The cell layer on the filter cannot be observed in the inverted microscope because the filters are not transparent. Transparent filters are also available commercially' but they are more expensive than the polycarbonate ones; however, either the cells in one filter can be stained or the transepithelial resistance can be measured to ensure that the layer is intact. Our experience is that when one filter in the petri dish checks out, the other filters will also be fine.
It is recommended that MDCK cells not be used for more than 20-25 passages. New stock cells should then be thawed from liquid nitrogen storage.
We use filter holders for growing MDCK cells on either 2.4- or 10-cm polycarbonate filters. It is possible to grow cells in either the six-well plate for the Transwell 3412 filter or in the petri dish supplied with the Transwell 3419 filters. Under these latter culture conditions, growth media have to be changed every day, as the cells do not get enough nutrients and do not grow to optimal density. The problems with changing the medium every day are (1) the extra work involved and (2) the considerably increased risk of contamination. Therefore, we prefer to place filter holders in petri dishes into which one can add enough growth medium to last 4 days.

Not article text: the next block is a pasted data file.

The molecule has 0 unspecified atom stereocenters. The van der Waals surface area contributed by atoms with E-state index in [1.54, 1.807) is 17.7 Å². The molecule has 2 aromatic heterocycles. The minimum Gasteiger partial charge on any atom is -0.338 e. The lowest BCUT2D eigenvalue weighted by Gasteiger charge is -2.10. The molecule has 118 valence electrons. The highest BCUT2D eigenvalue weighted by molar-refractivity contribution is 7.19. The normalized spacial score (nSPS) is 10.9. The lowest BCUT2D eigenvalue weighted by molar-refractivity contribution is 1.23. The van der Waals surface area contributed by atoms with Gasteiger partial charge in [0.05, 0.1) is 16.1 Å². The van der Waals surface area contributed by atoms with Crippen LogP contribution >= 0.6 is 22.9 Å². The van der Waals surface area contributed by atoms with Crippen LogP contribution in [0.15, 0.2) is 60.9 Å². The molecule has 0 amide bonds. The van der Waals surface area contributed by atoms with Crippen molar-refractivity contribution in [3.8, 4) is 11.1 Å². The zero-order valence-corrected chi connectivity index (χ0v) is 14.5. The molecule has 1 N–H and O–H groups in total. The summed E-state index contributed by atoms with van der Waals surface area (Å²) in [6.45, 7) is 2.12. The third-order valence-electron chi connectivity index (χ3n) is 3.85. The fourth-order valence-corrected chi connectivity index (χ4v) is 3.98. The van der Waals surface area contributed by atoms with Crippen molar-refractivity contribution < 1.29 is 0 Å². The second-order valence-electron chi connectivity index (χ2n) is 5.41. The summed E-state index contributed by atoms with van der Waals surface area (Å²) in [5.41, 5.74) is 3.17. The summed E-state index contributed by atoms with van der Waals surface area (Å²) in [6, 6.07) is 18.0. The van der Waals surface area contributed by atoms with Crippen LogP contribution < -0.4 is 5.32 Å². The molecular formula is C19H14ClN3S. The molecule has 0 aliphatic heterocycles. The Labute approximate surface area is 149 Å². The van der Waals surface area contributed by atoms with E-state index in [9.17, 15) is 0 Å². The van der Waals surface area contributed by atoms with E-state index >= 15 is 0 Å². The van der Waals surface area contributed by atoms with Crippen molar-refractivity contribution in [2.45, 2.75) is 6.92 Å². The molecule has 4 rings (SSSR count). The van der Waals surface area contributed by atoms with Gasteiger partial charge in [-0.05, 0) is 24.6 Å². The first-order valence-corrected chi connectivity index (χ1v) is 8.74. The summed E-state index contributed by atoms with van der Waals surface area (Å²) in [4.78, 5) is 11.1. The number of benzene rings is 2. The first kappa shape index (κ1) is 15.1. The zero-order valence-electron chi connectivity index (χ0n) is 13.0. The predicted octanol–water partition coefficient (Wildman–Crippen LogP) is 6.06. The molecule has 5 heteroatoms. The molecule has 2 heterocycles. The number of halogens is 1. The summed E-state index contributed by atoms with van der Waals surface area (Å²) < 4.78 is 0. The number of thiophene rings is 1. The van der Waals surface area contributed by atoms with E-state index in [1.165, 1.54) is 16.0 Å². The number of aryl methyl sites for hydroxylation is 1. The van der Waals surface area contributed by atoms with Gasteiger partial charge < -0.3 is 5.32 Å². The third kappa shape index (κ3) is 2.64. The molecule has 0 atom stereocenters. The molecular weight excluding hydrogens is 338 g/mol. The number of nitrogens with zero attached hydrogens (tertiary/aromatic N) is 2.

Balcarova-Stander, J., Pfeiffer, S. E., Fuller, S. D., and Simons, K. (1984). Development of cell surface polarity in the epithelial Madin-Darby canine kidney (MDCK) cell line. EMBO J. 3, 2687-2694
Gumbiner, B. (1987). Structure, biochemistry and assembly of epithelial tight junctions. Am. J. Physiol. 253, C749-C758.
McRoberts, J. A., Taub, M., and Saier, M. H., Jr. (1981). The Madin- Darby canine kidney (MDCK) cell line. In "Functionally Differentiated Cell Lines" (G. Sato, ed.), pp. 117-139. A. R. Liss, New York.
Richardson, J. C. W., Scalera, V., and Simmons, N. L. (1981). Identification of two strains of MDCK cells which resemble separate nephron tubule segments. Biochim. Biophys. Acta 673, 26-36.
Simons, K., and Fuller, S. D. (1985). Cell surface polarity in epithelia. Annu. Rev. Cell. Biol. 1, 243-288.